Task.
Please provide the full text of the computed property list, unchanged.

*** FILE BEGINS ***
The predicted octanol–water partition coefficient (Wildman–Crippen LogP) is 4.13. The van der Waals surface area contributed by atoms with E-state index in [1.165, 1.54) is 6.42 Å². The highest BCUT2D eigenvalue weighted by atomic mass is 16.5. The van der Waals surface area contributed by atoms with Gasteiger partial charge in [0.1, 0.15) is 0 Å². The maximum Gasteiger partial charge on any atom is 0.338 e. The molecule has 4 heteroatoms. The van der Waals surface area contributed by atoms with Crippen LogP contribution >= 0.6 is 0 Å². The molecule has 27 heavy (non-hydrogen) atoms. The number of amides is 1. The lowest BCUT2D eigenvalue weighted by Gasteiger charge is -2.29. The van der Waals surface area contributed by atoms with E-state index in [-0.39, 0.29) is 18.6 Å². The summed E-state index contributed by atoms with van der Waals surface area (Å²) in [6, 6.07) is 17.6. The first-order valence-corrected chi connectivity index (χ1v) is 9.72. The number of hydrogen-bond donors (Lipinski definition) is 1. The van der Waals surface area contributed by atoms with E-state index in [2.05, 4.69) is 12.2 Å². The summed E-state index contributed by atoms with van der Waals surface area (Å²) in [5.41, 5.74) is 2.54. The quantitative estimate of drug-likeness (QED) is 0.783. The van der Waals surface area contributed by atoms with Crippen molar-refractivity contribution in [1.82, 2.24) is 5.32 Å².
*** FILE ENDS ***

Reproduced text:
The predicted octanol–water partition coefficient (Wildman–Crippen LogP) is 4.13. The van der Waals surface area contributed by atoms with E-state index in [1.165, 1.54) is 6.42 Å². The highest BCUT2D eigenvalue weighted by atomic mass is 16.5. The van der Waals surface area contributed by atoms with Gasteiger partial charge in [0.1, 0.15) is 0 Å². The maximum Gasteiger partial charge on any atom is 0.338 e. The molecule has 4 heteroatoms. The van der Waals surface area contributed by atoms with Crippen LogP contribution >= 0.6 is 0 Å². The molecule has 27 heavy (non-hydrogen) atoms. The number of amides is 1. The lowest BCUT2D eigenvalue weighted by Gasteiger charge is -2.29. The van der Waals surface area contributed by atoms with E-state index in [-0.39, 0.29) is 18.6 Å². The summed E-state index contributed by atoms with van der Waals surface area (Å²) in [6, 6.07) is 17.6. The first-order valence-corrected chi connectivity index (χ1v) is 9.72. The number of hydrogen-bond donors (Lipinski definition) is 1. The van der Waals surface area contributed by atoms with E-state index in [2.05, 4.69) is 12.2 Å². The summed E-state index contributed by atoms with van der Waals surface area (Å²) in [5.41, 5.74) is 2.54. The quantitative estimate of drug-likeness (QED) is 0.783. The van der Waals surface area contributed by atoms with Crippen molar-refractivity contribution in [1.82, 2.24) is 5.32 Å².